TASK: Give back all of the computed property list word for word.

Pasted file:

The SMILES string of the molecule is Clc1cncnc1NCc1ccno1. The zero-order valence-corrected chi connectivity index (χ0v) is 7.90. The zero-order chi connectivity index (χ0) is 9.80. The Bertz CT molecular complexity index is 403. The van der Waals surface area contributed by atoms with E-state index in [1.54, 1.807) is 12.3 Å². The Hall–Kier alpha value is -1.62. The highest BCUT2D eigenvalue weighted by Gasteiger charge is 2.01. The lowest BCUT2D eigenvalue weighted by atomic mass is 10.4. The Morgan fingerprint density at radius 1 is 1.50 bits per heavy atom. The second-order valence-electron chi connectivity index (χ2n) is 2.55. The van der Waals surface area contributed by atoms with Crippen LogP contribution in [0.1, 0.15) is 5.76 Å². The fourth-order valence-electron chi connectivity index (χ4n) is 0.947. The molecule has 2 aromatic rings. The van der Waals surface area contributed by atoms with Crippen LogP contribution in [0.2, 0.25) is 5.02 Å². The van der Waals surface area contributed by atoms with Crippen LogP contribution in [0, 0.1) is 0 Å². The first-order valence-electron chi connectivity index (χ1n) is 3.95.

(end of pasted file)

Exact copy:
The SMILES string of the molecule is Clc1cncnc1NCc1ccno1. The zero-order valence-corrected chi connectivity index (χ0v) is 7.90. The zero-order chi connectivity index (χ0) is 9.80. The Bertz CT molecular complexity index is 403. The van der Waals surface area contributed by atoms with E-state index in [1.54, 1.807) is 12.3 Å². The Hall–Kier alpha value is -1.62. The highest BCUT2D eigenvalue weighted by Gasteiger charge is 2.01. The lowest BCUT2D eigenvalue weighted by atomic mass is 10.4. The Morgan fingerprint density at radius 1 is 1.50 bits per heavy atom. The second-order valence-electron chi connectivity index (χ2n) is 2.55. The van der Waals surface area contributed by atoms with Crippen LogP contribution in [0.1, 0.15) is 5.76 Å². The fourth-order valence-electron chi connectivity index (χ4n) is 0.947. The molecule has 2 aromatic rings. The van der Waals surface area contributed by atoms with Crippen LogP contribution in [0.2, 0.25) is 5.02 Å². The van der Waals surface area contributed by atoms with Crippen LogP contribution in [0, 0.1) is 0 Å². The first-order valence-electron chi connectivity index (χ1n) is 3.95.